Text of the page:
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dc.contributor.authorOetzel, John G.en_NZ
dc.contributor.authorHokowhitu, Brendanen_NZ
dc.contributor.authorSimpson, Maryen_NZ
dc.contributor.authorReddy, Rangimahoraen_NZ
dc.contributor.authorNock, Sophieen_NZ
dc.contributor.authorGreensill, Hineitimoanaen_NZ
dc.contributor.authorCameron, Michael P.en_NZ
dc.contributor.authorMeha, Pareen_NZ
dc.contributor.authorJohnston, Kirstenen_NZ
dc.contributor.authorHarding, Truelyen_NZ
dc.contributor.authorShelford, Pitaen_NZ
dc.contributor.authorSmith, Linda Tuhiwaien_NZ
dc.date.accessioned2019-11-15T00:57:50Z
dc.date.available2019-02-07en_NZ
dc.date.available2019-11-15T00:57:50Z
dc.date.issued2019en_NZ
dc.identifier.citationOetzel, J. G., Hokowhitu, B., Simpson, M., Reddy, R., Nock, S., Greensill, H., … Smith, L. T. (2019). Kaumtua Mana Motuhake: A study protocol for a peer education intervention to help Māori elders work through later-stage life transitions. BMC Geriatrics, 19. https://doi.org/10.1186/s12877-019-1041-2en
dc.identifier.issn1471-2318en_NZ
dc.identifier.urihttps://hdl.handle.net/10289/13140
dc.description.abstractBackground The Aotearoa/New Zealand population is ageing and numerous studies demonstrate with this phenomenon comes increases in non-communicable diseases, injuries and healthcare costs among other issues. Further, significant inequities exist between Māori (Indigenous peoples of Aotearoa/New Zealand) and non-Māori around poor ageing and health. Most research addressing these issues is deficit oriented; however, the current research project takes a strengths-based approach that highlights the potential of kaumātua (elders) by asserting mana motuhake (autonomy, identity and self-actualisation). We believe that the esteem of elders in Māori culture signals transformative potential. Specifically, this project utilises a ‘tuakana-teina’ (older sibling/younger sibling) peer-educator model, where kaumātua work with other kaumātua in relation to health and wellbeing. The objectives of the project are (a) to develop the capacity of kaumātua as peer educators, whilst having positive impacts on their sense of purpose, health and wellbeing; and (b) to enhance the social and health outcomes for kaumātua receiving the intervention. Methods The research is grounded in principles of Kaupapa Māori and community-based participatory research, and brings together an Indigenous community of kaumātua, community health researchers, and academic researchers working with two advisory boards. The project intervention involves an orientation programme for tuakana peer educators for other kaumātua (teina). The research design is a pre- and post-test, clustered staggered design. All participants will complete a baseline assessment of health and wellbeing consistent with Māori worldviews (i.e., holistic model). The tuakana and teina participants will be divided into two groups with the first group completing the intervention during the first half of the project and the second group during the second half of the project. All participants will complete post-test assessments following both interventions allowing comparison of the two groups along with repeated measures over time. Discussion The findings will provide an evidence base for the importance and relevancy of kaumātua knowledge to create contextually based and culturally safe age-friendly environments that facilitate engagement and participation by kaumātua for kaumātua. If the model is effective, we will seek to facilitate the dissemination and scalability of the intervention. Trial registration Australia New Zealand Clinical Trial Registry (ACTRN12617001396314); Date Registered: 3 October 2017 (retrospectively registered).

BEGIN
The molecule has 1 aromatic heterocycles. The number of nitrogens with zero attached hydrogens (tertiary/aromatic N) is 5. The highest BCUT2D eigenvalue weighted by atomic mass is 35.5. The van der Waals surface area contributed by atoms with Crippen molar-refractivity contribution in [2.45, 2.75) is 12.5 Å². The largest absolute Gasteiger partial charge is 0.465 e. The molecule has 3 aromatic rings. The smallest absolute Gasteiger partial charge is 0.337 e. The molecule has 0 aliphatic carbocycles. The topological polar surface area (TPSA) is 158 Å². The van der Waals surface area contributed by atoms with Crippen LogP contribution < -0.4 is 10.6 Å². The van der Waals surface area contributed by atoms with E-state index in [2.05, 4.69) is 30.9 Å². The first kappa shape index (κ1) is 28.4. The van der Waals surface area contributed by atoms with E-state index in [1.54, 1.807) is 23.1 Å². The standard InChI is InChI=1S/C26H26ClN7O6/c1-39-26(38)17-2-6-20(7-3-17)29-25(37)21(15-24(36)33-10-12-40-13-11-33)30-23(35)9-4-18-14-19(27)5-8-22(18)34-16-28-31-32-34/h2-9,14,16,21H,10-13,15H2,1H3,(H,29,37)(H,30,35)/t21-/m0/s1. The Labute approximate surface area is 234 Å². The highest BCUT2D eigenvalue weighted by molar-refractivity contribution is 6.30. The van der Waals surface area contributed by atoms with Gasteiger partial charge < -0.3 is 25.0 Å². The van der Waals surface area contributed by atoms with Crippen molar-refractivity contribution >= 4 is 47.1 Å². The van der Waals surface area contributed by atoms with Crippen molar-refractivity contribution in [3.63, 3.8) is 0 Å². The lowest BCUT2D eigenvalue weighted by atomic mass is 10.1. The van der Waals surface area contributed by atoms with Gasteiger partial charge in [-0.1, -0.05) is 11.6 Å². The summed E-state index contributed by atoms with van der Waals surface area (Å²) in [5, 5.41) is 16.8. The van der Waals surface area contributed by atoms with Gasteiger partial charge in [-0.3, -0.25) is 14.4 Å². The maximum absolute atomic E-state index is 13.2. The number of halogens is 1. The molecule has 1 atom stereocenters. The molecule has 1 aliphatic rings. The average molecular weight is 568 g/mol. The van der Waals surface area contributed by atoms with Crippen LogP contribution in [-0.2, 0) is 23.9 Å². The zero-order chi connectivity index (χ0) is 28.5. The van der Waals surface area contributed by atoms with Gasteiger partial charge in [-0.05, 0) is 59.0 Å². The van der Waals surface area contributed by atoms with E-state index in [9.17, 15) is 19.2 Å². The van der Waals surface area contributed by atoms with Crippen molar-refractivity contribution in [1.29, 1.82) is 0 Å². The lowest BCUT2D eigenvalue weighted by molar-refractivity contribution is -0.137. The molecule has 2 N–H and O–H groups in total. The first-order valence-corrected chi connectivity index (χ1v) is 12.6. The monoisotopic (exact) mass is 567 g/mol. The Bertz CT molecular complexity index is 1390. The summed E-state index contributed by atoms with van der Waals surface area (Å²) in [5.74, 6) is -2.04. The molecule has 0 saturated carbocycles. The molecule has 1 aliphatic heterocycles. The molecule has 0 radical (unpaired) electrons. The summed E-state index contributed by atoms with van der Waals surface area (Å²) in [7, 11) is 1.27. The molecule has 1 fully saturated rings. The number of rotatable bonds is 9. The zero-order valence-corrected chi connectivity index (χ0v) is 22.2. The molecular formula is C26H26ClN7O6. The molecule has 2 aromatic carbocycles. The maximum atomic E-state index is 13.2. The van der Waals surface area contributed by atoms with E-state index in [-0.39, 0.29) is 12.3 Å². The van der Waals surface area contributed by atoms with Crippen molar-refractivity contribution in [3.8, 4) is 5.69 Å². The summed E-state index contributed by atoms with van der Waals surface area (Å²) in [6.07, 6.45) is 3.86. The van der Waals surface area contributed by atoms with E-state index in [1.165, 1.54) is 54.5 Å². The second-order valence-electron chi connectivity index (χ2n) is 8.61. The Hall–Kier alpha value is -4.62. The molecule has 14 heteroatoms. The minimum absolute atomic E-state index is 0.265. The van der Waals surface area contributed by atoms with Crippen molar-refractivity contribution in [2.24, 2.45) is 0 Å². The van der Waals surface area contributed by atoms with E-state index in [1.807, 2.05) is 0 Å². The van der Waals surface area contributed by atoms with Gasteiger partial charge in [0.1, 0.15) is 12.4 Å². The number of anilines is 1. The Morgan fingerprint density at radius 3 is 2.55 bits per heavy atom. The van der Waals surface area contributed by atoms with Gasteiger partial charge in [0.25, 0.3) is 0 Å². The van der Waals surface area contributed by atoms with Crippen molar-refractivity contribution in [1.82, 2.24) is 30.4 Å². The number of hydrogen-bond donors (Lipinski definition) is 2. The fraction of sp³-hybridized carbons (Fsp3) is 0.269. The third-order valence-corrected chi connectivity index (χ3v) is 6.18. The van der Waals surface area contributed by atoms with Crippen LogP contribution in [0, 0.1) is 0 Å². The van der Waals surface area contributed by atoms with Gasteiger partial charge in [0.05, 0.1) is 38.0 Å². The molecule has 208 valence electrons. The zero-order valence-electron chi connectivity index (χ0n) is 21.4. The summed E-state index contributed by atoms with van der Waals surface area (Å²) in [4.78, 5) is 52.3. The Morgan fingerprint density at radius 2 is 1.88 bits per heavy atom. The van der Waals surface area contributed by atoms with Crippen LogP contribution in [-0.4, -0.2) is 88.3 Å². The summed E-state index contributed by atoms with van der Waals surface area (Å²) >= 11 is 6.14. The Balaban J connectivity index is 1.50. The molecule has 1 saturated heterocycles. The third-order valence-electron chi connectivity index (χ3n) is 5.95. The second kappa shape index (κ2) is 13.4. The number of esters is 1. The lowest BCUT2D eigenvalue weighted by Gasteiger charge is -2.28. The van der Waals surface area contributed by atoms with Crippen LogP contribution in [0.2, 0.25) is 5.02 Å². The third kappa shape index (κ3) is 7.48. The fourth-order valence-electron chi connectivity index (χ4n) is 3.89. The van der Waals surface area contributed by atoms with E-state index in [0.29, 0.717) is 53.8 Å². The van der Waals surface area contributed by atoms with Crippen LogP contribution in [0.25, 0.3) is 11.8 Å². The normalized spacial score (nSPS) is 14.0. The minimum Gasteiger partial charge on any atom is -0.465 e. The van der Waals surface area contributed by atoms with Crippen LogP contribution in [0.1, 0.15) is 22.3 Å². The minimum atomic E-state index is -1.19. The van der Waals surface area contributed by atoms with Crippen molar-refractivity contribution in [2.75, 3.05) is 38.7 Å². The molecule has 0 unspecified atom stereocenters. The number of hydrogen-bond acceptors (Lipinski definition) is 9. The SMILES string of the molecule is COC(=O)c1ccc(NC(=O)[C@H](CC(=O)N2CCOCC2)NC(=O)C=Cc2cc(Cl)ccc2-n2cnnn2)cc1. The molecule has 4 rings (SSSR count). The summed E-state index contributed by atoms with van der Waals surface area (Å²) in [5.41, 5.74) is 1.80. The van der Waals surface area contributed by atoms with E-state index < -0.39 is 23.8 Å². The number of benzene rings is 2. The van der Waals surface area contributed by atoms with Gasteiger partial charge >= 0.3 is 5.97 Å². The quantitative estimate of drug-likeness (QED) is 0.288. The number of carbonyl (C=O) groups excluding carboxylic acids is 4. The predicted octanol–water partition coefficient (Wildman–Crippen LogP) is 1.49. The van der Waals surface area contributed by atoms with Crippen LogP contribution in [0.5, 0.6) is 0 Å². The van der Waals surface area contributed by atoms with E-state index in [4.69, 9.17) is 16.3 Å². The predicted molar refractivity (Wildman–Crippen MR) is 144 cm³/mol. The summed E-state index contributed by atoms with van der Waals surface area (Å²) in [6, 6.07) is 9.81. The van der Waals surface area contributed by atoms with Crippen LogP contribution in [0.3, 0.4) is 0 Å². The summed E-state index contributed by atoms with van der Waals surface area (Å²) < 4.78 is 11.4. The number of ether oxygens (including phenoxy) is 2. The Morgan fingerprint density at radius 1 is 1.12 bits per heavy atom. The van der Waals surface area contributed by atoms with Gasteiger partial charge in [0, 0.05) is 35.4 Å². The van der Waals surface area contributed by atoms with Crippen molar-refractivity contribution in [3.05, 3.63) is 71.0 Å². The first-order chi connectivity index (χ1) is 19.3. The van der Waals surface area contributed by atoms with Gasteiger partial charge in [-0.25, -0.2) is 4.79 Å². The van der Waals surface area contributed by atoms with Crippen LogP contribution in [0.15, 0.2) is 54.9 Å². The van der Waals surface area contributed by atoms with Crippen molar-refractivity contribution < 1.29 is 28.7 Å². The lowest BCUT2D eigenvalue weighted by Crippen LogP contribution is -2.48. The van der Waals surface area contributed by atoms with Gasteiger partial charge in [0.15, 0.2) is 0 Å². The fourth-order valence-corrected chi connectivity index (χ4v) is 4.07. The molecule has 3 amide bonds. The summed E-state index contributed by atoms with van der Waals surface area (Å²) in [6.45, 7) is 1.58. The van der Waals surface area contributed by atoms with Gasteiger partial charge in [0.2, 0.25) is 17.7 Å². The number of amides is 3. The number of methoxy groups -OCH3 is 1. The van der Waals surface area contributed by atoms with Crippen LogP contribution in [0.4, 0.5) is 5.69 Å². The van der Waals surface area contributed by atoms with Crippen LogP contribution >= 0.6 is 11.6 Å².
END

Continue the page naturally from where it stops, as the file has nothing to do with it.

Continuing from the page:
dc.format.mimetypeapplication/pdf
dc.language.isoenen_NZ
dc.publisherBMCen_NZ
dc.rights© The Author(s). 2019 Open Access This article is distributed under the terms of the Creative Commons Attribution 4.0 International License (http://creativecommons.org/licenses/by/4.0/), which permits unrestricted use, distribution, and reproduction in any medium, provided you give appropriate credit to the original author(s) and the source, provide a link to the Creative Commons license, and indicate if changes were made. The Creative Commons Public Domain Dedication waiver (http://creativecommons.org/publicdomain/zero/1.0/) applies to the data made available in this article, unless otherwise stated.
dc.subjectScience & Technologyen_NZ
dc.subjectLife Sciences & Biomedicineen_NZ
dc.subjectGeriatrics & Gerontologyen_NZ
dc.subjectGerontologyen_NZ
dc.subjectTuakana-teinaen_NZ
dc.subjectPeer educationen_NZ
dc.subjectPositive ageingen_NZ
dc.subjectCommunity-based participatory researchen_NZ
dc.subjectMana motuhakeen_NZ
dc.subjectOF-LIFEen_NZ
dc.subjectOLDER-ADULTSen_NZ
dc.subjectCOST-EFFECTIVENESSen_NZ
dc.subjectPHYSICAL-ACTIVITYen_NZ
dc.subjectSOCIAL-FACTORSen_NZ
dc.subjectADVANCED AGEen_NZ
dc.subjectHEALTHen_NZ
dc.subjectPROGRAMen_NZ
dc.subjectCAREen_NZ
dc.subjectMAORIen_NZ
dc.titleKaumtua Mana Motuhake: A study protocol for a peer education intervention to help Māori elders work through later-stage life transitionsen_NZ
dc.typeJournal Article
dc.identifier.doi10.1186/s12877-019-1041-2en_NZ
dc.relation.isPartOfBMC Geriatricsen_NZ
pubs.elements-id235298
pubs.publication-statusPublisheden_NZ
pubs.volume19en_NZ
uow.identifier.article-noARTN 36


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